The Original Craft Beer of New Orleans
Since 1907, Dixie Beer has been a cornerstone of the New Orleans story. Take a look at the more-than-100-year journey of this beloved brand.
In the year 1907, New Orleanians learn that the largest and most innovative brewery in the South, Dixie Brewery, will soon make New Orleans its home. Dixie finds its home on a vacant lot on Tulane Avenue, presently in the neighborhood known as Mid-City. With a capital stock of $160,000, and a plant capacity of 75,000 barrels of beer a year, the brewery will start business under very promising circumstances, with its entire output of kegs fully contracted even before a plant site is secured.
Times change in the 20’s when the National Prohibition Act forces many breweries to close. Only beverages containing less than 0.5% alcohol are permitted to be sold. Dixie stays open as a beverage company, in theory making less than 0.5% alcohol “near beer.”
In June of 1921, the U.S. Government raids six New Orleans breweries, where they seize a total of 176,000 bottles of actual beer. At the Dixie brewery, agents find 500 cases of beer and 120 casks. All of the raided breweries are fined for their violations.
A little over a year later, Dixie Brewery is caught once again. Federal agents raid and seize the plant, and hundreds of kegs are confiscated. The company incurs a civil penalty after officers of Dixie are indicted by the federal grand jury and plead guilty. The Dixie plant is later sold at auction for $91,000.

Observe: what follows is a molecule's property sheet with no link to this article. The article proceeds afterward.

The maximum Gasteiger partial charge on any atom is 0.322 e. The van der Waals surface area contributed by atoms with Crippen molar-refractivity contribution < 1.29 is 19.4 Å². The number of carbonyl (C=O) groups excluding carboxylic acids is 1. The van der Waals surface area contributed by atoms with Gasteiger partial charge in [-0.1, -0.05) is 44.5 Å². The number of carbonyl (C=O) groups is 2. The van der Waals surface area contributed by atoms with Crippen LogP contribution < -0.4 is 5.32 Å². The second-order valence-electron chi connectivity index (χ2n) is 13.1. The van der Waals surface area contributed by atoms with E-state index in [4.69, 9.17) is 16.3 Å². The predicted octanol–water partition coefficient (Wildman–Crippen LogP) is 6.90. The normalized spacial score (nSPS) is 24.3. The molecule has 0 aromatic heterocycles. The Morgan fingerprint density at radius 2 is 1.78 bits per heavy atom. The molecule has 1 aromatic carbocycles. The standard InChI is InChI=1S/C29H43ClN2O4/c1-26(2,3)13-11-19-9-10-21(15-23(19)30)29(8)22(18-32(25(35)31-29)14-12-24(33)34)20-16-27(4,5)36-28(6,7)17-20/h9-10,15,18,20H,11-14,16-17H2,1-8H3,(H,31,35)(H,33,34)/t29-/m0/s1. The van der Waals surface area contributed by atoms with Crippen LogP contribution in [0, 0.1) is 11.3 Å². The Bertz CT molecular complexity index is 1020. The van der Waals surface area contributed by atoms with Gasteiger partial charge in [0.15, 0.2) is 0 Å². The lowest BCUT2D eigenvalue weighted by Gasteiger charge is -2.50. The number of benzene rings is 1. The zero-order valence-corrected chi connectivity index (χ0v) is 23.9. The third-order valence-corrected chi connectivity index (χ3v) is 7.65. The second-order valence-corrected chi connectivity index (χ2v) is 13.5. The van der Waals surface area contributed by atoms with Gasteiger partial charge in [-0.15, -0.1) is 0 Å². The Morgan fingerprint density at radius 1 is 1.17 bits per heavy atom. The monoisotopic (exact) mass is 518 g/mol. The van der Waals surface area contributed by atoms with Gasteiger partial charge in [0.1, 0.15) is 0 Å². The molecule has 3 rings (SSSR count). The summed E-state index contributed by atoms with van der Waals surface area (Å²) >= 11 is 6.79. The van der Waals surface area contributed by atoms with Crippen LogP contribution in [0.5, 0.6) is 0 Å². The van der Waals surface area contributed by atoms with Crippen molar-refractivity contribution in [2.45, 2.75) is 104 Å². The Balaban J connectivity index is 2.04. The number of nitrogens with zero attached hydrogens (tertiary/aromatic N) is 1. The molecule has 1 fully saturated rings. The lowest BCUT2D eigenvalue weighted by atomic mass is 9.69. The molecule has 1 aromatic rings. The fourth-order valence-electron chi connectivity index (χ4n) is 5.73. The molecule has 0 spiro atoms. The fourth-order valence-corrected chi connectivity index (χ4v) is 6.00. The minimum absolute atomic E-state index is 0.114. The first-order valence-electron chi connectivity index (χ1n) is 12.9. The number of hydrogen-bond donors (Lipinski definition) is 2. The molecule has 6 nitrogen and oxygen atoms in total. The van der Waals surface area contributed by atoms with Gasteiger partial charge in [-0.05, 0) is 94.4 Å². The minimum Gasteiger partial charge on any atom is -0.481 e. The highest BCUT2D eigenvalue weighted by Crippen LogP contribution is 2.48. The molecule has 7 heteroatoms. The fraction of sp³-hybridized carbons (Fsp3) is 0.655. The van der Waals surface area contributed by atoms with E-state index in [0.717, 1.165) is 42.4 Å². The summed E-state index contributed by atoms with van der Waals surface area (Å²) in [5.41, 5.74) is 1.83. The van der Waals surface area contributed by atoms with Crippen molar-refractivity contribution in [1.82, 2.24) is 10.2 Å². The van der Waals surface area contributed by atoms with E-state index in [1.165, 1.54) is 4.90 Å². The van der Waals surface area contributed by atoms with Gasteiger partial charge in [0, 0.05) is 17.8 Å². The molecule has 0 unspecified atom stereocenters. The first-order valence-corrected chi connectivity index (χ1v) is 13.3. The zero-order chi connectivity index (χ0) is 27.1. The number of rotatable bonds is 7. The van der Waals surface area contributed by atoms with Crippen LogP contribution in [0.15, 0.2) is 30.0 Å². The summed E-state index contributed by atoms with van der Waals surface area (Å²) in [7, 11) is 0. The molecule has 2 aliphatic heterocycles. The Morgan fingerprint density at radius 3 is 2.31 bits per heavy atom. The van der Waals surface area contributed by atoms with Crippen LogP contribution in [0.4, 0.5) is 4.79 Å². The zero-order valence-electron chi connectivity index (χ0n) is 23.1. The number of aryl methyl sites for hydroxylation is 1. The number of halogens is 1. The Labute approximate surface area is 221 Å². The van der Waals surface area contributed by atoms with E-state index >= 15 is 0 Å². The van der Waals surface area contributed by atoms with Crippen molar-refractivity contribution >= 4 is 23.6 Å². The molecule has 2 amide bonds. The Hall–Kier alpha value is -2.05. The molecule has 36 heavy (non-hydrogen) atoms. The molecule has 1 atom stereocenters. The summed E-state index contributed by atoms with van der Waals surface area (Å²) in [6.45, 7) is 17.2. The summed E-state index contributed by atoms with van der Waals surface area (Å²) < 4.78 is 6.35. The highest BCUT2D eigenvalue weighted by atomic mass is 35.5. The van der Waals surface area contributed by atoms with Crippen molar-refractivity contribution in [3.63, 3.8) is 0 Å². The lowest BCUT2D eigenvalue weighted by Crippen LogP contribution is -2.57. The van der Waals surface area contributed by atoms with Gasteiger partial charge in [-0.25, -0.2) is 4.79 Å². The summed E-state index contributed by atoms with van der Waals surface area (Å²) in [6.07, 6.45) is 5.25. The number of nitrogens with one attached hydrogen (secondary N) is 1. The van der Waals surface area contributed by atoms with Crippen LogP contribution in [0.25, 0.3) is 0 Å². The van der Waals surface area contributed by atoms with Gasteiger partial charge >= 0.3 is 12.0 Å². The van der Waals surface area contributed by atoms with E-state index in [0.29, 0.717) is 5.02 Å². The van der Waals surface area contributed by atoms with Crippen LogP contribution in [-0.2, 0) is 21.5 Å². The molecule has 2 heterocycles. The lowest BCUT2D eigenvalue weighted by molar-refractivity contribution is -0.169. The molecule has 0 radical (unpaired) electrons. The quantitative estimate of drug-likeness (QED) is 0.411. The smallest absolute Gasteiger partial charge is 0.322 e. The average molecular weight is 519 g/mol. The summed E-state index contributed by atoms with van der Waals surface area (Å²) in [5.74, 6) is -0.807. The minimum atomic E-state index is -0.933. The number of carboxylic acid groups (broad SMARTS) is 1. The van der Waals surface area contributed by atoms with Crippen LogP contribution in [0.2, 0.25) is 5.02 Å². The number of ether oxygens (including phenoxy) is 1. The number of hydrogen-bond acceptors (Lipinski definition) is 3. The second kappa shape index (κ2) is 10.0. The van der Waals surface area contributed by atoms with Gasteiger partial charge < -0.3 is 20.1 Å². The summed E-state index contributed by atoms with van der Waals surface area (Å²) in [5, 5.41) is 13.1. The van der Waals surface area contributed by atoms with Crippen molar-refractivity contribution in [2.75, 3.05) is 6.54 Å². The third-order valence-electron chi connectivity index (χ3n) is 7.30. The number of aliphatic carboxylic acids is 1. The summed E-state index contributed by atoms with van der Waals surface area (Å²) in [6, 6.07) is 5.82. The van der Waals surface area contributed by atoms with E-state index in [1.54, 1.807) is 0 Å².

April 6, 1933 is a memorable, exciting day in the city of New Orleans. Beer is officially legal again after 13 years of prohibition. Resumption of brewing operations in the city creates jobs for several hundred New Orleanians. Dixie puts back to work a crew of 70 employees.
Beer sales are strong through the 40s and early 50s. In 1951, Dixie brews and sells 156,867 barrels of beer, which equates to about 39 million pints of beer!
With the growth of national breweries taking hold, Dixie Beer sales begin to decline in the 60s. To add insult to injury, Dixie’s reputation suffers a major setback when the brewery produces a bad batch of off-tasting beer resulting in approximately 45,000 cases of tainted product. It is later discovered that, while the beer was not dangerous to anyone’s health, the off-flavor was the result of fumes produced from newly installed floors in the fermentation cellar that permeated the product during production. After the incident, Dixie dismisses their brewmaster and spends $500,000 on remodeling its plant, but business continues to decline.
The 1970s are an extremely tough period of time for regional breweries in the south. By 1979, Dixie Brewing Company is now the only brewery remaining in the state of Louisiana.
In 1981, Dixie Light is introduced, which helps to improve sales, but it’s only a temporary fix. By the summer of 1982, Dixie is forced to lay off 20% of its workforce.
In 1983, Dixie is sold to a New Orleans based corporation, Coy International. Two years later it is sold again to Joseph and Kendra Elliott Bruno in November of 1985.